FEBRUARY IS HEART HEALTH MONTH
The connection between dietary cholesterol and heart disease has been under scrutiny for some time. While it remains controversial, there are a few things that we do know when it comes to cholesterol’s role in cardiovascular disease. First, we know that deposits along the artery walls called plaque contain cholesterol. Second, we know that once enough plaque accumulates inside the artery, it can cause a narrowing and eventually complete closure of the artery preventing blood flow. This restriction in blood flow is what causes the damage seen in heart attacks and stroke. Without oxygen and nutrients supplied by the blood reaching the heart and brain, the tissues begin to die. To help keep the arteries clean and open, the National Heart, Lung and Blood Institute in cooperation with the American College of Cardiology and the American Heart Association have established target blood cholesterol levels that have been shown to reduce the risk of cardiovascular disease. These are the guidelines that are currently in practice.
|Less than 200 mg/dl||<100 – 129 mg/dl||<150 mg/dl||Optimal|
|200-239 mg/dl||130-159 mg/dl||150-199 mg/dl||Borderline High|
|Above 240 mg/dl||160-189 mg/dl||200-499 mg/dl||High|
|>190 mg/dl||>500 mg/dl||Very High|
The latest guidelines were set in 2013 and changed how doctors treat people with elevated cholesterol levels. There were several updates based on clinical trial results that changed from the previous guidelines in 2004. The most drastic change was moving away from treating to target. This means that doctors are no longer advised to continue increasing the medication dose or adding more medications in order to get a patient’s number to a particular target. The goal is not whether your cholesterol levels get to a particular number but whether your risk of cardiovascular disease is decreased. This is based on the fact that studies have confirmed lowering your cholesterol levels with drug therapy is not equivalent to lowering your risk of heart disease. In real world experience, we have seen several patients in the Cardiac Rehabilitation program that had great cholesterol numbers but still had a heart attack. This makes it very important to identify other modifiable risk factors for heart disease, such as smoking, sedentary lifestyle, diet, weight and blood pressure. For an online calculator to help you determine your risk, click here. Cholesterol is still a key player but just getting that number to goal does not guarantee your risk is reduced, especially if it is achieved with drug therapy. Lifestyle intervention seems to be more beneficial for reducing risk of heart disease. If lifestyle changes alone are not enough, then drug therapy should be considered once the benefit versus risk are evaluated with your doctor. For those with a very high LDL, the benefit seems to outweigh the risk of drug therapy because the risk is much higher. We have to keep in mind that drug therapy always carries some risk and potential side effects. Another thing doctors must consider is a person’s HDL level. If HDL levels are optimal (>40 for men and >50 for women), then the risk of cardiovascular disease is reduced.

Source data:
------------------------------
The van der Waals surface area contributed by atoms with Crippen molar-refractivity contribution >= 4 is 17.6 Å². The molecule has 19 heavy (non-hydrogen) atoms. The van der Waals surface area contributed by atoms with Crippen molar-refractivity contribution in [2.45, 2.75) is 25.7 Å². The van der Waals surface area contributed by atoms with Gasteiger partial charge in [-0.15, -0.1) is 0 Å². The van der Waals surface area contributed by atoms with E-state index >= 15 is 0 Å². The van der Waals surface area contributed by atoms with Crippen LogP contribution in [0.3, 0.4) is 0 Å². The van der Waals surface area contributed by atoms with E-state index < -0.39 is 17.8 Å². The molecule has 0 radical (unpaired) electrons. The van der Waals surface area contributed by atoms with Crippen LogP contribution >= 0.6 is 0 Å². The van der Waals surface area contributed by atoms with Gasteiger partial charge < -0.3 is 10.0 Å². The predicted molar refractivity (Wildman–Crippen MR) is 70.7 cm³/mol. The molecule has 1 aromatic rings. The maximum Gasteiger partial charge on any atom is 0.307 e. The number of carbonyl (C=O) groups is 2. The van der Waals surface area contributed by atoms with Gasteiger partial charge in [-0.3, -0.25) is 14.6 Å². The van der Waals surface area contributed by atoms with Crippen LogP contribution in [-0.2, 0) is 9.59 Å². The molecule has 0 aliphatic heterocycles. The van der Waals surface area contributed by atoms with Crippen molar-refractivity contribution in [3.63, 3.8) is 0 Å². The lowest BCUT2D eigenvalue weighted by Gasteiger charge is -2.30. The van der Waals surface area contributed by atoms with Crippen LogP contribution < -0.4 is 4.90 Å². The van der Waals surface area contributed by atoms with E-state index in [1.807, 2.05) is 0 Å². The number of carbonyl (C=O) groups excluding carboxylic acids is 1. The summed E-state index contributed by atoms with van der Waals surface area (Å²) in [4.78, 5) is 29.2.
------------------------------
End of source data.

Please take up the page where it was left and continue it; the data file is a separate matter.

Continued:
Regardless of cholesterol numbers, there are some healthy lifestyle habits that can help us reduce the risk of heart disease.
- If you smoke, quit.
- If you are overweight, try to lose weight. Even a 5-10% weight reduction can make a difference.
- Get 30 minutes of exercise at least 5 days a week. Even if it is in 5- or 10-minute increments.
- Keep your blood pressure under control.
- Avoid trans fats! Limit saturated fats in your diet. These include fatty meats, full fat dairy, cheese, egg yolks and butter. Some is okay but don’t overdo it. Healthy fats from fish, nuts, seeds and avocados are better for the heart.
- Increase your fiber. Fiber in the diet can decrease our absorption of fat and cholesterol in the gut and help lower cholesterol levels. Fruits, vegetables, nuts, seeds and whole grains are good sources.
- Fish or fish oil supplements provide healthy omega 3 fatty acids which primarily target high triglyceride levels but can potentially reduce heart disease risk. Salmon, trout, herring, mackerel, sardines and tuna are excellent sources.
- Limit refined carbohydrates and sugars in order to reduce inflammation.
For more information, please visit one of the websites linked above. Heart disease is still the #1 killer in the USA but a lot of these deaths are preventable. Here is to good heart health!
Please feel free to share your comments below and share this post with anyone you love who might benefit from this information.